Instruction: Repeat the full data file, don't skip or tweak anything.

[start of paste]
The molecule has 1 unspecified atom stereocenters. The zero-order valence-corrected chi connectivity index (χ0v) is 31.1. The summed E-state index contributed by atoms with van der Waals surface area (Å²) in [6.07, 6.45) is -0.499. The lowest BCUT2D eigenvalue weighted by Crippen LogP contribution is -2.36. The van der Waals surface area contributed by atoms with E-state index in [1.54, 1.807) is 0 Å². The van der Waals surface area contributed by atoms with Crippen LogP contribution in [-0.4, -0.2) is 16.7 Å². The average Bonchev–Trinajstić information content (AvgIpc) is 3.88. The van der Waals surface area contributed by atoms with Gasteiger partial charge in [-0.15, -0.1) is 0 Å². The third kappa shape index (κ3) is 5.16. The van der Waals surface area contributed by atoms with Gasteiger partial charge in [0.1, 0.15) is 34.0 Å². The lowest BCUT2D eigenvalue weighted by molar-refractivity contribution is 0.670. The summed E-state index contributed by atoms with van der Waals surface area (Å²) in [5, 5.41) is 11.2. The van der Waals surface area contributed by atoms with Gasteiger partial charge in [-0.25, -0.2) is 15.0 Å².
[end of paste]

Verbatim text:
The molecule has 1 unspecified atom stereocenters. The zero-order valence-corrected chi connectivity index (χ0v) is 31.1. The summed E-state index contributed by atoms with van der Waals surface area (Å²) in [6.07, 6.45) is -0.499. The lowest BCUT2D eigenvalue weighted by Crippen LogP contribution is -2.36. The van der Waals surface area contributed by atoms with E-state index in [1.54, 1.807) is 0 Å². The van der Waals surface area contributed by atoms with Crippen LogP contribution in [-0.4, -0.2) is 16.7 Å². The average Bonchev–Trinajstić information content (AvgIpc) is 3.88. The van der Waals surface area contributed by atoms with Gasteiger partial charge in [-0.15, -0.1) is 0 Å². The third kappa shape index (κ3) is 5.16. The van der Waals surface area contributed by atoms with Gasteiger partial charge in [0.1, 0.15) is 34.0 Å². The lowest BCUT2D eigenvalue weighted by molar-refractivity contribution is 0.670. The summed E-state index contributed by atoms with van der Waals surface area (Å²) in [5, 5.41) is 11.2. The van der Waals surface area contributed by atoms with Gasteiger partial charge in [-0.25, -0.2) is 15.0 Å².